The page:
The second section covers the guidelines or laws of 26 states in alphabetical order. 

The third section of this paper will compare and contrast a joint venture with contrasting but similar contractual business arrangements. These business arrangements may have one or two of the  elements of a joint venture. But without all four essential elements, the arrangement will not qualify as a joint venture. Examples of these arrangements include:

1)   Dual  Listed  Companies
2)   Debtor/Lease Agreement & Equitable Mortgage
3)   Franchise Agreement
4)   Agency
5)   Co-Op

The  fourth section will elaborate on some insights related to joint ventures. This includes proper documentation of establishment and rules as promulgated by the Internal Revenue Service. In addition, there are slight yet specific distinctions between a joint venture and a partnership; throughout this paper, these distinctions will be noted to assist the reader in understanding the nuances of  joint venture.

As a reader, understanding the differences between a joint venture and a partnership is essential as the joint venture does fit as a unique option, like a piece in a puzzle, when developing solutions to business situations. Of course the first question in all business scenarios is ‘Who makes the profit?’

Four Essential Elements of a Joint Venture

There are four essential elements in all business entity relationships. Remember, there are many different entity formats including:

  Sole Proprietorship
  Limited  Liability  Corporation
  Limited  Partnerships

The four essential elements in a business entity relationship include profit, losses, control and an agreement. For example, corporations share profits via dividends; losses are absorbed by the entity and not the shareholders; control is conducted by an annual election of a board of directors and the arrangement is customarily ruled by a set of by-laws. A joint venture must have all four elements to qualify as an entity in the eyes of most state governments and their courts. Of course, the most common element addresses profit.


In business, profit is defined as the excess of the selling price over the cost of goods sold. In reality, profit has a broader definition that includes gains and benefits derived by business activity. For example, if two drug companies agree to join forces in developing a new cancer drug, the profit may not actually be any sale of the new drug but having access to the respective formula. By combining resources, one company supplying the formula and the other producing the drug, the two companies are able to succeed whereas alone neither is capable of solving the problem. Notice how similar this is to the NFL as a joint venture. One team by itself can’t possibly generate enthusiasm, but together the league has broad appeal and the ability to generate profit.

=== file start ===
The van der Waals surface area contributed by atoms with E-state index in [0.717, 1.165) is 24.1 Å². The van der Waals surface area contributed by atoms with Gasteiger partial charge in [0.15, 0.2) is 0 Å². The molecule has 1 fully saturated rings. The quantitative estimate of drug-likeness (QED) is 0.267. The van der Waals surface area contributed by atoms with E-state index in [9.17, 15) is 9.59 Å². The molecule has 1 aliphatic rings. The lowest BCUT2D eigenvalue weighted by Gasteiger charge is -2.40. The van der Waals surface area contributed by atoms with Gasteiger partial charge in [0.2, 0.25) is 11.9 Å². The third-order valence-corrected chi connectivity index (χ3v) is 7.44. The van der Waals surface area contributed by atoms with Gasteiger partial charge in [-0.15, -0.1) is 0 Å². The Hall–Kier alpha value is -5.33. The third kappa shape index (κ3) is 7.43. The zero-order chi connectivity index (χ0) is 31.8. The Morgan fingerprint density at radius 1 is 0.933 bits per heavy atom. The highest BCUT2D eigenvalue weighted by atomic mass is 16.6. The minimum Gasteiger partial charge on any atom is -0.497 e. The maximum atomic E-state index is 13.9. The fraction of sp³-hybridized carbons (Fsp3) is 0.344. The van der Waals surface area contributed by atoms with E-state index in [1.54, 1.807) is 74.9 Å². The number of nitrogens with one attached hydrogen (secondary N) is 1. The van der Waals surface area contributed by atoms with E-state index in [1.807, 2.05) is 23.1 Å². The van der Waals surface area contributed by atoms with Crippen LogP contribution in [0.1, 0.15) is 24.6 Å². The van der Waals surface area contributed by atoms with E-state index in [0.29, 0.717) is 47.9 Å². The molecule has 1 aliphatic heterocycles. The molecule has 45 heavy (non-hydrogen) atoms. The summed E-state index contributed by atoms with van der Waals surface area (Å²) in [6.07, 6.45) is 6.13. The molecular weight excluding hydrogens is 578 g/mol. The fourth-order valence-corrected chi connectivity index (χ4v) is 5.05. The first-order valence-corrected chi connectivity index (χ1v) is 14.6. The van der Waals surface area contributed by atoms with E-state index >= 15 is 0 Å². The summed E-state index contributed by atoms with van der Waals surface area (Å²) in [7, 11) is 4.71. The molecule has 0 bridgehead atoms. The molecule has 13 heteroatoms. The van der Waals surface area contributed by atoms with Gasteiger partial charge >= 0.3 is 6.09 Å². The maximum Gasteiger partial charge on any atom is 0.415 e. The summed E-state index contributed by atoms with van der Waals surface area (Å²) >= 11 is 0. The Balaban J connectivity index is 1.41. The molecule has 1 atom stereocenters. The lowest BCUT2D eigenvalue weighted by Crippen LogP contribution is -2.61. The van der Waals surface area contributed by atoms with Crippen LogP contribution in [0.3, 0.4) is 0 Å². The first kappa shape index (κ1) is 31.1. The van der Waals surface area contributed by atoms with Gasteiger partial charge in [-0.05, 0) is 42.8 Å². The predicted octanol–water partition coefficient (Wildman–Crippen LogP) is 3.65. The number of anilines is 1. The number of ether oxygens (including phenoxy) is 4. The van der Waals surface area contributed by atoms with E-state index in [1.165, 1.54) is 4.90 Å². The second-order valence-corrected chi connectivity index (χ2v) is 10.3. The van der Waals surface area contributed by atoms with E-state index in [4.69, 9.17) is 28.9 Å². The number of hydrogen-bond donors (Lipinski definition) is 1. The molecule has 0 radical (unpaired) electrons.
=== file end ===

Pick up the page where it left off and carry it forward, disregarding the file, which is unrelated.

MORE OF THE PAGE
Don’t restrict the term profit to the form of just direct dollar remuneration; it can mean achieving a goal. This invariably, will equate to increased dollars. 

In Underground Vaults & Storage Inc. v. Cintas Corp.,  No.11-1067-MLB, 2014 U.S. District Court of Kansas September 8, 2014, Lexis 124830 both Underground and Cintas agreed to join forces and bid on an engineering imaging and storage project for Boeing Inc. Underground had the storage facilities and Cintas brought to the table the imaging capacity. Boeing awarded the contract to Cintas as the primary contractor. Boeing based their decision in awarding the contract on the abilities and capacities of both Underground and Cintas. No formal agreement or acknowledgement was signed. Cintas decided to store the documents on their own after being awarded the contract from Boeing. Cintas did not subcontract the storage component to Underground.